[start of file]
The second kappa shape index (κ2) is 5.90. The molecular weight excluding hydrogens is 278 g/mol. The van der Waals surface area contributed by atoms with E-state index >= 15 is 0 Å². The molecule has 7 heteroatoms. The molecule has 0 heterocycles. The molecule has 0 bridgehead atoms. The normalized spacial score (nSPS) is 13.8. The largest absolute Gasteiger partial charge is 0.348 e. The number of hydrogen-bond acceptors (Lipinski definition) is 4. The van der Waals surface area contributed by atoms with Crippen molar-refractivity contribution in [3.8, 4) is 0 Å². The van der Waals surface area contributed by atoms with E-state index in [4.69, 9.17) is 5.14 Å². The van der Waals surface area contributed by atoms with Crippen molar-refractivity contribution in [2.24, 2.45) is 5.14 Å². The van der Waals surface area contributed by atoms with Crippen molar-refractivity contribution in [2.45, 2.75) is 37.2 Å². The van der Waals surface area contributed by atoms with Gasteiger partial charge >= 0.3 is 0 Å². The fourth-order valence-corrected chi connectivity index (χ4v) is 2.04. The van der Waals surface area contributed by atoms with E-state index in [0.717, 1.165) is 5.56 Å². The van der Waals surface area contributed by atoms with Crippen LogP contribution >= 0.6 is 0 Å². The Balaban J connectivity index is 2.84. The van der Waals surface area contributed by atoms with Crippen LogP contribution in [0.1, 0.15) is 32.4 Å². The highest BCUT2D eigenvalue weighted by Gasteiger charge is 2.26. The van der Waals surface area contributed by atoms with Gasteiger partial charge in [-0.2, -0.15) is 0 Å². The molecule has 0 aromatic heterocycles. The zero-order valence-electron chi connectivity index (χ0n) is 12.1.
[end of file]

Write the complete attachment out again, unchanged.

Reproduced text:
The second kappa shape index (κ2) is 5.90. The molecular weight excluding hydrogens is 278 g/mol. The van der Waals surface area contributed by atoms with E-state index >= 15 is 0 Å². The molecule has 7 heteroatoms. The molecule has 0 heterocycles. The molecule has 0 bridgehead atoms. The normalized spacial score (nSPS) is 13.8. The largest absolute Gasteiger partial charge is 0.348 e. The number of hydrogen-bond acceptors (Lipinski definition) is 4. The van der Waals surface area contributed by atoms with Crippen molar-refractivity contribution in [3.8, 4) is 0 Å². The van der Waals surface area contributed by atoms with E-state index in [4.69, 9.17) is 5.14 Å². The van der Waals surface area contributed by atoms with Crippen molar-refractivity contribution in [2.24, 2.45) is 5.14 Å². The van der Waals surface area contributed by atoms with Crippen molar-refractivity contribution in [2.45, 2.75) is 37.2 Å². The van der Waals surface area contributed by atoms with Gasteiger partial charge >= 0.3 is 0 Å². The fourth-order valence-corrected chi connectivity index (χ4v) is 2.04. The van der Waals surface area contributed by atoms with E-state index in [0.717, 1.165) is 5.56 Å². The van der Waals surface area contributed by atoms with Crippen LogP contribution >= 0.6 is 0 Å². The Balaban J connectivity index is 2.84. The van der Waals surface area contributed by atoms with Crippen LogP contribution in [0.1, 0.15) is 32.4 Å². The highest BCUT2D eigenvalue weighted by Gasteiger charge is 2.26. The van der Waals surface area contributed by atoms with Gasteiger partial charge in [-0.2, -0.15) is 0 Å². The molecule has 0 aromatic heterocycles. The zero-order valence-electron chi connectivity index (χ0n) is 12.1.